Here's where it gets a little tricky. The largest gold mine in the world is reported to be the Grasberg Mine in Indonesia with estimated reserves of 1,250 tons of gold (40M oz). According to USGS the total economically mineable gold reserves in the world is only 100,000 tons. And of that the USA only holds about 5,500 tons...or do we?
Tuesday, June 4, 2019
George F. Smith - Barbarous Relic
  Who paid for the Civil War  
When war broke out in 1861, the federal government was without its own money machine, though that would soon change. As expenses from the war mounted, the U.S. government once again issued Treasury Notes to help finance it. The Act of July 17, 1861 authorized Secretary of the Treasury Salmon P. Chase to issue notes at 7.
Wednesday, May 22, 2019
Antal E. Fekete - Gold University
The Dismal Monetary Science
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Sunday, May 19, 2019
Philip Judge - Anglo Far East
Peter Daniels Talks On "Gold" Part 2

Sunday, May 19, 2019
Robert Blumen - 24hgold
Real Bills, Phony Wealth 
"The masses are misled by the assertions of the pseudo-experts,” wrote Mises, “that cheap money can make them prosperous at no expense whatever.” The damage that this inflationary fallacy has done to our monetary institutions cannot be over-estimated. In spite of efforts by classical and Austrian economists to refute it, it refuses to die. It has been resurrected under many guises, but all with the same error at its core: that printing money can create real wealth.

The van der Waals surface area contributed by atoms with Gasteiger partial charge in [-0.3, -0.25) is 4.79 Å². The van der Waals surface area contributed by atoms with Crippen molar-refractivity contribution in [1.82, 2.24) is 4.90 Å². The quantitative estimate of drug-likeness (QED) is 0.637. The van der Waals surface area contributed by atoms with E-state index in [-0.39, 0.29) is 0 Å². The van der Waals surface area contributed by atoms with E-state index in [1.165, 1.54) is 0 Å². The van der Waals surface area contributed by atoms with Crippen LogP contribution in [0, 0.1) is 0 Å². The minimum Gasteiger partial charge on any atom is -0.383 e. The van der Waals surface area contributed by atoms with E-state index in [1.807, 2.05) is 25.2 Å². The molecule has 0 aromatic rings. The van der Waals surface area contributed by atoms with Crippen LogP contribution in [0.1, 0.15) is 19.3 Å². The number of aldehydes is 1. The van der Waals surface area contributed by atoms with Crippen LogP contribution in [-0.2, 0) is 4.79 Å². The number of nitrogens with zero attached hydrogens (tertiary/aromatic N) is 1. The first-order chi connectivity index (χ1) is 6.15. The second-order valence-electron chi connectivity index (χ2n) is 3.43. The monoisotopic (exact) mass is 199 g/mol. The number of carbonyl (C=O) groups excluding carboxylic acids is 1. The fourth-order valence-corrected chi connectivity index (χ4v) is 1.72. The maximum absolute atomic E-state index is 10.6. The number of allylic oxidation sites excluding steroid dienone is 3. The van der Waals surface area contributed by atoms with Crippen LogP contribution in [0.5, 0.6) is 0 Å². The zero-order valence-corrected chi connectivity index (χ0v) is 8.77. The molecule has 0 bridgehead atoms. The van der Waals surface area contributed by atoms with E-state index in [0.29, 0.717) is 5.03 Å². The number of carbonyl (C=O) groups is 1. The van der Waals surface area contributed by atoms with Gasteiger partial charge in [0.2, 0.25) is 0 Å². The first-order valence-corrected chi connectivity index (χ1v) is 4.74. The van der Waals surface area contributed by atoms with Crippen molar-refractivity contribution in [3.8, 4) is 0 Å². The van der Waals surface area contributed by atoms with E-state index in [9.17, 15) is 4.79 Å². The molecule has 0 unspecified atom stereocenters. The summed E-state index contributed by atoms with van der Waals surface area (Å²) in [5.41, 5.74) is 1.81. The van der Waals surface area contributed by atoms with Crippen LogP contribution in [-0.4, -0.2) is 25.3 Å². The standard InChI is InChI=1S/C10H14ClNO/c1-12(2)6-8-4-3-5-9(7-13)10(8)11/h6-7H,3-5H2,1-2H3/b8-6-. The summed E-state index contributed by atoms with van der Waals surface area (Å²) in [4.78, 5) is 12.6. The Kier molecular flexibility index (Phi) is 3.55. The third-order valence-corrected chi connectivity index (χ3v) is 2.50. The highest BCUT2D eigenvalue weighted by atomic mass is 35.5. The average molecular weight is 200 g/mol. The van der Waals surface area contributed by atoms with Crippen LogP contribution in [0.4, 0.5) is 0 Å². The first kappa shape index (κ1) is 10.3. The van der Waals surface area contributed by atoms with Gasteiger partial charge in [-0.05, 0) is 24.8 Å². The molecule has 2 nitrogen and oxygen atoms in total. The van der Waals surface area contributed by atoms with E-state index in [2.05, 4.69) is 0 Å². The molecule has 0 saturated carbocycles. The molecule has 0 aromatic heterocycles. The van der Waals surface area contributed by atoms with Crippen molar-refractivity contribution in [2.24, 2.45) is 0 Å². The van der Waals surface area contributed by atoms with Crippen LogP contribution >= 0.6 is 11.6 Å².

Monday, May 13, 2019
Nathan Lewis - New World Economics
The Bank of England, 1844-1913
In 1844, there was a new regulation of the Bank of England called the Bank Charter Act of 1844, also known as Peel's Act. Read Wikipedia on the Bank Charter Act of 1844 This officially made the Bank of England the sole issuer of banknotes in England, although it was functionally the sole issuer before then. It also split the Bank into two Departments: an Issue Department, wholly responsible for banknotes, and a Banking Department, which was not involved in
Monday, April 22, 2019
FoFOA
All Paper is STILL a short position on gold 
The gold derivatives pyramid is a vigorous free market creature. It cannot be put down with a simple declaration that the paper is no longer redeemable in gold, as governments did with currency. It is a short selling scheme that has become a trap from which few short sellers will escape
Wednesday, April 17, 2019
Mike Hewitt - Dollar Daze
  Hyperinflation around the Globe